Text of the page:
Consumer finance companies are licensed and regulated by the state in which they operate. Depending on the size of the company, it may be licensed in one state or dozens of states, says Danielle Fagre Arlowe, senior vice president of the American Financial Services Association, a trade association for the consumer credit industry that represents traditional installment lenders, such as the big auto finance companies.
That is different from credit card issuers, which generally are regulated by federal authorities. The Office of the Comptroller and the Currency (OCC), a division of the U.S. Treasury Department, regulates national banks that issue credit cards, while the National Credit Union Administration supervises federal credit unions.
Meanwhile, state banking regulators oversee state-chartered banks or credit unions.
Finance companies have to adhere to the laws in the states in which they are licensed, Kukla says
That means a finance company can do things that are not expressly prohibited by law in the state in which it operates, Kukla says: "It may be abusive, but if it's not prohibited by law, there's nothing the state can do."
Because of variations in state laws, a finance company may have different loan terms in different states, Arlowe says. So a consumer in Georgia may be charged a different interest rate or have a different loan payoff schedule than a consumer in Texas.
One big segment of finance companies has a new regulator. The Consumer Financial Protection Bureau (CFPB) -- which supervises and enforces federal consumer financial protection laws, including those surrounding credit cards -- is taking over the supervision of major auto finance companies.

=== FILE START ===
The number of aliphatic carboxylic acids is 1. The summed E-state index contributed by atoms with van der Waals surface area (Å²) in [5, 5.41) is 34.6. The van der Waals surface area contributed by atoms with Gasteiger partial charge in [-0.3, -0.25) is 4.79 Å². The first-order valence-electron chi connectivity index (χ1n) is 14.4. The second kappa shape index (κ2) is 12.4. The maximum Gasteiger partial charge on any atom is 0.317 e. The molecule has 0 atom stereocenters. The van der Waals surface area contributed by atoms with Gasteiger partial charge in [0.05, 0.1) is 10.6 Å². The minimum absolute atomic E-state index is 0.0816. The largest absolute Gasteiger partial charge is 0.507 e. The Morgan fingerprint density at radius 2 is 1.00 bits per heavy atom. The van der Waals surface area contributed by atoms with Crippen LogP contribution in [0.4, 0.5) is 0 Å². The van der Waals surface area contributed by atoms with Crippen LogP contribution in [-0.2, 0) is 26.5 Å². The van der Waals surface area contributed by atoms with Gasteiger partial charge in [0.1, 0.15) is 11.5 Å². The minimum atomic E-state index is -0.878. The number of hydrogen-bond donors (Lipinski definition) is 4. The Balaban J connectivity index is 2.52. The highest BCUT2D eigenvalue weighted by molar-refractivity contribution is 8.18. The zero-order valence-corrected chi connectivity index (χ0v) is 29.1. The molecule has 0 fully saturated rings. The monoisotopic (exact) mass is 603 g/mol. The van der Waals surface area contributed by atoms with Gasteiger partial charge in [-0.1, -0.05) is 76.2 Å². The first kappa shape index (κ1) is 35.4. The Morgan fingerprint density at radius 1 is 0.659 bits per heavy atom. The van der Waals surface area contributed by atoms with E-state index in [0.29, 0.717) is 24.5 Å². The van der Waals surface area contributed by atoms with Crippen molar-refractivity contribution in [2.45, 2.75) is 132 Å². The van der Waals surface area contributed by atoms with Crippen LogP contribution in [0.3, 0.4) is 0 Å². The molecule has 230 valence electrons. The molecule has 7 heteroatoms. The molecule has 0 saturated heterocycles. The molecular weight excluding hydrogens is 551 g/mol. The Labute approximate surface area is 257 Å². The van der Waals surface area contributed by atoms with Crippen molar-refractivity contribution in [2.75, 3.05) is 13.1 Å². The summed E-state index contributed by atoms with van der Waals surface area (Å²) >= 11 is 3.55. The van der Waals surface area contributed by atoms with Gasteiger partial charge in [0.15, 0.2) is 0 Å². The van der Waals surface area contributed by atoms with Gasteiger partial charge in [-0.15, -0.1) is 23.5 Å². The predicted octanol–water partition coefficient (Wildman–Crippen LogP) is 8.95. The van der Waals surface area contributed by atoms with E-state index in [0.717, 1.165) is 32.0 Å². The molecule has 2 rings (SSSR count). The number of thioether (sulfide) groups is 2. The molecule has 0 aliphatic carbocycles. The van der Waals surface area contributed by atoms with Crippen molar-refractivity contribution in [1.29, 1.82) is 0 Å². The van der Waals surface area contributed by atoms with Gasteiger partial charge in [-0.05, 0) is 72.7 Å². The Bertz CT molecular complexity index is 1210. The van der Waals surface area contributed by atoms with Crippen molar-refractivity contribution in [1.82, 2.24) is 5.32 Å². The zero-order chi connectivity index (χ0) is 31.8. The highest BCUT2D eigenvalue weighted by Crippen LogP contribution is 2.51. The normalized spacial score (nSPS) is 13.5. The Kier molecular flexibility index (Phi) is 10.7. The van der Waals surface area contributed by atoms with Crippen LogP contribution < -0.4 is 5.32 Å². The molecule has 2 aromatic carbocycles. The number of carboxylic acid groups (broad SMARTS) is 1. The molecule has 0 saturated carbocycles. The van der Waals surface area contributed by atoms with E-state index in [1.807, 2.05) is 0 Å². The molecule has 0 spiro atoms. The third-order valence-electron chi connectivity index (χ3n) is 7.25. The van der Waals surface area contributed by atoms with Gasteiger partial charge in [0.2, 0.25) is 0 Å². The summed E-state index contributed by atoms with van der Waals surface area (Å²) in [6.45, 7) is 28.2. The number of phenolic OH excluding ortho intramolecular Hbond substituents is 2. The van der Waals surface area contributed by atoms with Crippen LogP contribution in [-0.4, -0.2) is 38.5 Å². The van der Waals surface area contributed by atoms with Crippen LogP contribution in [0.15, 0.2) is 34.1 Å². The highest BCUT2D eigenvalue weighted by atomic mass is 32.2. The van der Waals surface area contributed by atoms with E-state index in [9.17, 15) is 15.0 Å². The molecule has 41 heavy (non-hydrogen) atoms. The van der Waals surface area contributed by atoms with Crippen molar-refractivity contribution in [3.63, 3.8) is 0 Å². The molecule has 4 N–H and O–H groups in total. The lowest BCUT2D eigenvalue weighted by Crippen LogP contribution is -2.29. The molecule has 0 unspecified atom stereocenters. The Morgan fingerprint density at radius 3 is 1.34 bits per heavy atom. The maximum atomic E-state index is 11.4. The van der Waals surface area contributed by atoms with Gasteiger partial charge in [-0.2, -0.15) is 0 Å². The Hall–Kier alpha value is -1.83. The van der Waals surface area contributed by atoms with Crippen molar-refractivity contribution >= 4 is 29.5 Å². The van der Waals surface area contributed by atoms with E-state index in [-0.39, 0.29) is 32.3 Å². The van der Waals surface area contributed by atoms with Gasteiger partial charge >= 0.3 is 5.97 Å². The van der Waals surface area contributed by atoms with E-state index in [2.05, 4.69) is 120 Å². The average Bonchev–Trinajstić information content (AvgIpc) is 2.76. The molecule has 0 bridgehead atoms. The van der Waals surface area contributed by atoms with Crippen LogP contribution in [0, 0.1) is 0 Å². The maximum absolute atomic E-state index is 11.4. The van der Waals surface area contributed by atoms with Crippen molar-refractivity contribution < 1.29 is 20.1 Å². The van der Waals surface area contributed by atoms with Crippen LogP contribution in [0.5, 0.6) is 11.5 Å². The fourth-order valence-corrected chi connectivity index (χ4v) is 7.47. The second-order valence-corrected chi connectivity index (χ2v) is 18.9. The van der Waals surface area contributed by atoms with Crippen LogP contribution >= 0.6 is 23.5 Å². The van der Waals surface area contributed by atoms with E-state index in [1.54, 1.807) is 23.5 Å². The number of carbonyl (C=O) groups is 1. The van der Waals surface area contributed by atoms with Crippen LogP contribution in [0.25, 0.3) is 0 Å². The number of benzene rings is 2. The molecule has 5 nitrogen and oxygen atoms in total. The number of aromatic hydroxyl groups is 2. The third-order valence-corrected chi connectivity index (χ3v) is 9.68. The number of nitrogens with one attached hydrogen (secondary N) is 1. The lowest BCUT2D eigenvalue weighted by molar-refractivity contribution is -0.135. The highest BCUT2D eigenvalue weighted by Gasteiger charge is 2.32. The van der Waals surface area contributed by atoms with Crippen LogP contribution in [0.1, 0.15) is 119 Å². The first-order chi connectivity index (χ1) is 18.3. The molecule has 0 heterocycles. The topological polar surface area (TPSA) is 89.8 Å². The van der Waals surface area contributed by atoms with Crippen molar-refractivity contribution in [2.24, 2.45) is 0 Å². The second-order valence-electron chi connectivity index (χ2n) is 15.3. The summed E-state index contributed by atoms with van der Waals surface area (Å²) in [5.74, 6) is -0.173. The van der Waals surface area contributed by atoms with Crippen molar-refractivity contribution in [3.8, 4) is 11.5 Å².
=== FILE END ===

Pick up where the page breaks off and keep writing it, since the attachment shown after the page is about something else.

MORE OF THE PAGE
Under a rule issued June 10, 2015, the CFPB will have authority over companies that make, acquire or refinance at least 10,000 auto loans or leases per year. The bureau estimates that 34 auto finance companies would fall under that regulation, and these account for about 90 percent of all auto loans and leases not made by banks. Together, these companies provided auto financing to nearly 7 million consumers in 2013.
The rules mean auto finance companies will be not be allowed to use deceptive practices to market loans or leases, or mislead consumers about the loan benefits or terms. The companies also must provide accurate information to credit bureaus.
Auto finance companies also will be prohibited from discriminating against consumers when lending based on factors such as someone's race, gender, and age, or based on whether the person receives public assistance. Illegal debt collection practices are banned, and the CFPB will review automobile repossession processes.The new rule is scheduled to take effect in August 2015.